I think investment trusts are one of the best assets to own to generate a passive income. These investment companies have an advantage over other assets because they do not have to pay out all of the income they receive from their portfolios every year.
They can save 15% of this income and take it into a revenue reserve. The trusts can then use some of the income they receive in good years and use it to cover shortfalls in bad years.
Thanks to the structural benefit, some investment trusts have consistently paid and increased their dividends for over 50 years. That is the sort of track record a few other companies and investment funds are able to achieve.
Investment trust for income
The F&C Investment Trust is one of these star trusts. Launched in 1868, it has paid and increased its dividend every year for the past 50 years.
And there is much more to this trust than its income credentials. Thanks to its diverse portfolio of investments, it has also achieved impressive capital growth over the past decade. Indeed, over that period, the stock has produced a total return of 207% for shareholders.
As touched on above, this return has come from a combination of income and capital growth. At the time of writing, the trust supports a dividend yield of 1.6%. That is not the highest yield on the market, but I am not particularly interested in finding the highest yields on offer.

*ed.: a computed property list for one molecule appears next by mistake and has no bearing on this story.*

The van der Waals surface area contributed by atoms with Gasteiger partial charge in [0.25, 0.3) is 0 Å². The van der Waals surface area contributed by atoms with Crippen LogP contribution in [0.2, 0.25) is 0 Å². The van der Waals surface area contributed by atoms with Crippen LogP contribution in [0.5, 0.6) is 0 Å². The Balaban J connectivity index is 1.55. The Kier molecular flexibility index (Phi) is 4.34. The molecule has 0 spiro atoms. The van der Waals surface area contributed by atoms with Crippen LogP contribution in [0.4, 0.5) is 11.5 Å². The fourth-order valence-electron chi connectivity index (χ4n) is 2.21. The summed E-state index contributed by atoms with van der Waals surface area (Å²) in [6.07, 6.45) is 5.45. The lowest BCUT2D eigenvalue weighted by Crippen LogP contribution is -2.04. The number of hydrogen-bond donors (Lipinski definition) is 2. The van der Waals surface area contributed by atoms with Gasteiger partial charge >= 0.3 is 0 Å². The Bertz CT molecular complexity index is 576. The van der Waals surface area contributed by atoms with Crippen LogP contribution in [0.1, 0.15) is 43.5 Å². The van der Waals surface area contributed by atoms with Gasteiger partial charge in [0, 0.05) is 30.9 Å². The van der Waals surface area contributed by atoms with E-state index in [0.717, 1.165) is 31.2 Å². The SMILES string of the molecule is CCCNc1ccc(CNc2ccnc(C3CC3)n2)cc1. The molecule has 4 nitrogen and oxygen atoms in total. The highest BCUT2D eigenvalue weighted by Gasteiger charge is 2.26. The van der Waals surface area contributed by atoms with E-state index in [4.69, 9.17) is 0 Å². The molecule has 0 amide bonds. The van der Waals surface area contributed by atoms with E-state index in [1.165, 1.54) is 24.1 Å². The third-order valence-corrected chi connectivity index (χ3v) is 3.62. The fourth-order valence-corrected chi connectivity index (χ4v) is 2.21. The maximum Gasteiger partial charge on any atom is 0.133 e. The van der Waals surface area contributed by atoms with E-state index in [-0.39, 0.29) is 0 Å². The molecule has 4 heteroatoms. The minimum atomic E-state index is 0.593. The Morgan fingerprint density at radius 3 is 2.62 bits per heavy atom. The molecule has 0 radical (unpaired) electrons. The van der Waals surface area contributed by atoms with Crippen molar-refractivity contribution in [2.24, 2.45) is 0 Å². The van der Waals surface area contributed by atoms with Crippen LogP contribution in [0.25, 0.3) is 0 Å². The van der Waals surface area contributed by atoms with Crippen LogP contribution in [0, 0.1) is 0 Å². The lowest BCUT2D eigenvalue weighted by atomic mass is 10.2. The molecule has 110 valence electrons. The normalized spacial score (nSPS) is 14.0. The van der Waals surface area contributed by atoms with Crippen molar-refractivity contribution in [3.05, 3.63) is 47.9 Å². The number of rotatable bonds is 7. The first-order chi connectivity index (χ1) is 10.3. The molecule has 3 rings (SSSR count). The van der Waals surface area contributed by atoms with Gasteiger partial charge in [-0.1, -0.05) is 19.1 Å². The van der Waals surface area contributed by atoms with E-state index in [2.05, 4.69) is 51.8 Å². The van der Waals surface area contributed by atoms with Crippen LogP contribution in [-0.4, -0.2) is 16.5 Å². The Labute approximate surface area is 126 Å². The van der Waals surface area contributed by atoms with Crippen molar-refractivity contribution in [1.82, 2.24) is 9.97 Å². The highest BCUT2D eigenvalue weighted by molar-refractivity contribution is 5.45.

I am looking for sustainable dividend yields. And F&C’s track record suggests its management is focused on sustainability as well as dividend growth.
Some of the holdings in the portfolio include some of the biggest companies in the world today. The top three holdings are Microsoft, Apple, and Google’s parent firm Alphabet. This provides the perfect mix of income and capital growth, in my opinion.
Passive income champion
That said, there are some downsides to this approach. The primary one is the fact I cannot choose investments directly for the portfolio. The management team is responsible for selecting stocks, which could put me in a difficult position if they decide to buy a company I do not want to own. There is also an ongoing management charge of 0.6%. This could eat into returns if the outfit underperforms the market.
Despite these drawbacks, I think the company’s income credentials and exposure to growth stocks such as Microsoft is an incredibly attractive combination. That is why I believe this top investment trust is one of the best assets to buy today for my passive income portfolio.
As a way to build exposure to a diverse portfolio of international growth and income investments at the click of a button, I think the firm stands in a league of its own.
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Suzanne Frey, an executive at Alphabet, is a member of The Motley Fool’s board of directors. Rupert Hargreaves has no position in any of the shares mentioned. The Motley Fool UK has recommended Alphabet (A shares), Alphabet (C shares), Apple, and Microsoft. Views expressed on the companies mentioned in this article are those of the writer and therefore may differ from the official recommendations we make in our subscription services such as Share Advisor, Hidden Winners and Pro. Here at The Motley Fool we believe that considering a diverse range of insights makes us better investors.